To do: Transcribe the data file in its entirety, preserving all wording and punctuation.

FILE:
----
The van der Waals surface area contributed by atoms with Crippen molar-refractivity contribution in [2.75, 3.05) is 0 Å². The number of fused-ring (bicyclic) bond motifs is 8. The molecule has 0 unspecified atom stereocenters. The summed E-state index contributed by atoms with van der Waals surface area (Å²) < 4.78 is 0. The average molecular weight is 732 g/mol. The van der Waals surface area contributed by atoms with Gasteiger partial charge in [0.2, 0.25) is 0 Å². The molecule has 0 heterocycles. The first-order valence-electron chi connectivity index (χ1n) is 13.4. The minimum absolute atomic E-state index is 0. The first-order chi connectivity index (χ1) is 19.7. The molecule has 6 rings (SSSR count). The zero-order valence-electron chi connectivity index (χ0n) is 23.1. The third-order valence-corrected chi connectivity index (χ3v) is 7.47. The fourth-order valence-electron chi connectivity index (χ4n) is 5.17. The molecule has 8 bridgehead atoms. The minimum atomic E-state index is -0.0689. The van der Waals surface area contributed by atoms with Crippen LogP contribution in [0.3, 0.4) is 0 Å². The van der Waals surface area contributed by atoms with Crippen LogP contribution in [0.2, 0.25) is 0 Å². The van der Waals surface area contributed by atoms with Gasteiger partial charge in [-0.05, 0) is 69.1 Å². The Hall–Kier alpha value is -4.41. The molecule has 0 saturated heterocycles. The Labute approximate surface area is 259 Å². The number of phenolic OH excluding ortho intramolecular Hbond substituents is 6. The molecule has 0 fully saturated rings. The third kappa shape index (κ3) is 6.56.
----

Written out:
The van der Waals surface area contributed by atoms with Crippen molar-refractivity contribution in [2.75, 3.05) is 0 Å². The number of fused-ring (bicyclic) bond motifs is 8. The molecule has 0 unspecified atom stereocenters. The summed E-state index contributed by atoms with van der Waals surface area (Å²) < 4.78 is 0. The average molecular weight is 732 g/mol. The van der Waals surface area contributed by atoms with Gasteiger partial charge in [0.2, 0.25) is 0 Å². The molecule has 0 heterocycles. The first-order valence-electron chi connectivity index (χ1n) is 13.4. The minimum absolute atomic E-state index is 0. The first-order chi connectivity index (χ1) is 19.7. The molecule has 6 rings (SSSR count). The zero-order valence-electron chi connectivity index (χ0n) is 23.1. The third-order valence-corrected chi connectivity index (χ3v) is 7.47. The fourth-order valence-electron chi connectivity index (χ4n) is 5.17. The molecule has 8 bridgehead atoms. The minimum atomic E-state index is -0.0689. The van der Waals surface area contributed by atoms with Crippen LogP contribution in [0.3, 0.4) is 0 Å². The van der Waals surface area contributed by atoms with Crippen LogP contribution in [0.2, 0.25) is 0 Å². The van der Waals surface area contributed by atoms with Gasteiger partial charge in [-0.05, 0) is 69.1 Å². The Hall–Kier alpha value is -4.41. The molecule has 0 saturated heterocycles. The Labute approximate surface area is 259 Å². The number of phenolic OH excluding ortho intramolecular Hbond substituents is 6. The molecule has 0 fully saturated rings. The third kappa shape index (κ3) is 6.56.